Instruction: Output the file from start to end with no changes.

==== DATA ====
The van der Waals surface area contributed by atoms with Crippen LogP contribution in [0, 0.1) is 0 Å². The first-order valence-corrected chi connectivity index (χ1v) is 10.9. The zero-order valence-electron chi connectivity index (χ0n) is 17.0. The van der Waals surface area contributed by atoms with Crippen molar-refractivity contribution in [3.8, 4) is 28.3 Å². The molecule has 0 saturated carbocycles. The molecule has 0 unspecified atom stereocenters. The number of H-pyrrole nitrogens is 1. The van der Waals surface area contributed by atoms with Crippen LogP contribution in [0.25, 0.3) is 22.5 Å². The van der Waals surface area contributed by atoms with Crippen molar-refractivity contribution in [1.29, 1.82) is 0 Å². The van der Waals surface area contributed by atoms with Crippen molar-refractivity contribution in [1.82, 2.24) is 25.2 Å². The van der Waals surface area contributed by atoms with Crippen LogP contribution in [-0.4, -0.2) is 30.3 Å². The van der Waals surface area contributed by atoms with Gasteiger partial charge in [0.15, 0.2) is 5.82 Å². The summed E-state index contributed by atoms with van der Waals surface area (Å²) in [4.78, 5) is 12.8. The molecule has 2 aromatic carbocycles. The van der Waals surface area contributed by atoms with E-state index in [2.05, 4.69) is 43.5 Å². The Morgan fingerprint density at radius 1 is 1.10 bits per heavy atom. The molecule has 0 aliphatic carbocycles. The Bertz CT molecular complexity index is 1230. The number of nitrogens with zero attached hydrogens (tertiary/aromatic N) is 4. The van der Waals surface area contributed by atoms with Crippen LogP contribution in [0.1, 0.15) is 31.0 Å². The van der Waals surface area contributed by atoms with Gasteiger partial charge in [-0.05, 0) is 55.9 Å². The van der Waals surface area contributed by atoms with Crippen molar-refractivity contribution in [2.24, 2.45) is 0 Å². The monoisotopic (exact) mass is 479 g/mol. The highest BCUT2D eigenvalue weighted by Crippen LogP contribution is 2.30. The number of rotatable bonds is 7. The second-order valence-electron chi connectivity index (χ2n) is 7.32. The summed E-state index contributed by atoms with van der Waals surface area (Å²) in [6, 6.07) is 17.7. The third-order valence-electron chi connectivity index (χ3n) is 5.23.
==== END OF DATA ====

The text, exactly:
The van der Waals surface area contributed by atoms with Crippen LogP contribution in [0, 0.1) is 0 Å². The first-order valence-corrected chi connectivity index (χ1v) is 10.9. The zero-order valence-electron chi connectivity index (χ0n) is 17.0. The van der Waals surface area contributed by atoms with Crippen molar-refractivity contribution in [3.8, 4) is 28.3 Å². The molecule has 0 saturated carbocycles. The molecule has 0 unspecified atom stereocenters. The number of H-pyrrole nitrogens is 1. The van der Waals surface area contributed by atoms with Crippen LogP contribution in [0.25, 0.3) is 22.5 Å². The van der Waals surface area contributed by atoms with Crippen molar-refractivity contribution in [1.29, 1.82) is 0 Å². The van der Waals surface area contributed by atoms with Crippen molar-refractivity contribution in [1.82, 2.24) is 25.2 Å². The van der Waals surface area contributed by atoms with Crippen LogP contribution in [-0.4, -0.2) is 30.3 Å². The van der Waals surface area contributed by atoms with Gasteiger partial charge in [0.15, 0.2) is 5.82 Å². The summed E-state index contributed by atoms with van der Waals surface area (Å²) in [4.78, 5) is 12.8. The molecule has 2 aromatic carbocycles. The van der Waals surface area contributed by atoms with E-state index in [2.05, 4.69) is 43.5 Å². The Morgan fingerprint density at radius 1 is 1.10 bits per heavy atom. The molecule has 0 aliphatic carbocycles. The Bertz CT molecular complexity index is 1230. The number of nitrogens with zero attached hydrogens (tertiary/aromatic N) is 4. The van der Waals surface area contributed by atoms with Crippen LogP contribution in [0.1, 0.15) is 31.0 Å². The van der Waals surface area contributed by atoms with Gasteiger partial charge in [-0.05, 0) is 55.9 Å². The van der Waals surface area contributed by atoms with Crippen molar-refractivity contribution in [2.24, 2.45) is 0 Å². The monoisotopic (exact) mass is 479 g/mol. The highest BCUT2D eigenvalue weighted by Crippen LogP contribution is 2.30. The number of rotatable bonds is 7. The second-order valence-electron chi connectivity index (χ2n) is 7.32. The summed E-state index contributed by atoms with van der Waals surface area (Å²) in [6, 6.07) is 17.7. The third-order valence-electron chi connectivity index (χ3n) is 5.23.